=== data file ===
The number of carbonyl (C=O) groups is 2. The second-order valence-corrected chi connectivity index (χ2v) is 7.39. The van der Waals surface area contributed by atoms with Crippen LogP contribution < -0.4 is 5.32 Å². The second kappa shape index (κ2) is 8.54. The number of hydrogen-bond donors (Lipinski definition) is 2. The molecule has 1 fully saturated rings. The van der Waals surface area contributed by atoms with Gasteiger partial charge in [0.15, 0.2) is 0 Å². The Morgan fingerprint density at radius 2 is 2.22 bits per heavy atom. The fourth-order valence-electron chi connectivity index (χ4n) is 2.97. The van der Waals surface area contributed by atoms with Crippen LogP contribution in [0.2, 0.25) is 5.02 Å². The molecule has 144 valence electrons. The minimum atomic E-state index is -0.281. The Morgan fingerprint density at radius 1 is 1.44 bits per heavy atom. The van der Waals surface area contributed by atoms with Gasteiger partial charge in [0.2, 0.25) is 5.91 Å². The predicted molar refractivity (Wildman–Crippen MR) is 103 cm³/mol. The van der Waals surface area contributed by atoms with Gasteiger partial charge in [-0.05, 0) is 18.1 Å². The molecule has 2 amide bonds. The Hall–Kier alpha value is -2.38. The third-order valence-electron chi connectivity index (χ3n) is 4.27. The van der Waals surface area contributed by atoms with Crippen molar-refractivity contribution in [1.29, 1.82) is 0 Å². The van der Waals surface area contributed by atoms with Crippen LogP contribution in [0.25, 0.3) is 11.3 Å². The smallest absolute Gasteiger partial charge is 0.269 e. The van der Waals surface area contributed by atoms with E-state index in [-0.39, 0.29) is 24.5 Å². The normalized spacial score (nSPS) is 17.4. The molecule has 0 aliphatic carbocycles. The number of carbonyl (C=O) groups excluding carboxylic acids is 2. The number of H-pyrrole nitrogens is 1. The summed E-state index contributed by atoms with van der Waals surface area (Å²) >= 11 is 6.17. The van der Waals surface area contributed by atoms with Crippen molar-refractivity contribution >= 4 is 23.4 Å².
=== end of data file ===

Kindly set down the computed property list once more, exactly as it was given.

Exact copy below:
The number of carbonyl (C=O) groups is 2. The second-order valence-corrected chi connectivity index (χ2v) is 7.39. The van der Waals surface area contributed by atoms with Crippen LogP contribution < -0.4 is 5.32 Å². The second kappa shape index (κ2) is 8.54. The number of hydrogen-bond donors (Lipinski definition) is 2. The molecule has 1 fully saturated rings. The van der Waals surface area contributed by atoms with Gasteiger partial charge in [0.15, 0.2) is 0 Å². The Morgan fingerprint density at radius 2 is 2.22 bits per heavy atom. The fourth-order valence-electron chi connectivity index (χ4n) is 2.97. The van der Waals surface area contributed by atoms with Crippen LogP contribution in [0.2, 0.25) is 5.02 Å². The molecule has 144 valence electrons. The minimum atomic E-state index is -0.281. The Morgan fingerprint density at radius 1 is 1.44 bits per heavy atom. The van der Waals surface area contributed by atoms with Gasteiger partial charge in [0.2, 0.25) is 5.91 Å². The predicted molar refractivity (Wildman–Crippen MR) is 103 cm³/mol. The van der Waals surface area contributed by atoms with Gasteiger partial charge in [-0.05, 0) is 18.1 Å². The molecule has 2 amide bonds. The Hall–Kier alpha value is -2.38. The third-order valence-electron chi connectivity index (χ3n) is 4.27. The van der Waals surface area contributed by atoms with Crippen molar-refractivity contribution in [1.29, 1.82) is 0 Å². The van der Waals surface area contributed by atoms with Crippen LogP contribution in [0.25, 0.3) is 11.3 Å². The smallest absolute Gasteiger partial charge is 0.269 e. The van der Waals surface area contributed by atoms with E-state index in [-0.39, 0.29) is 24.5 Å². The normalized spacial score (nSPS) is 17.4. The molecule has 0 aliphatic carbocycles. The number of carbonyl (C=O) groups excluding carboxylic acids is 2. The number of H-pyrrole nitrogens is 1. The summed E-state index contributed by atoms with van der Waals surface area (Å²) >= 11 is 6.17. The van der Waals surface area contributed by atoms with Crippen molar-refractivity contribution >= 4 is 23.4 Å².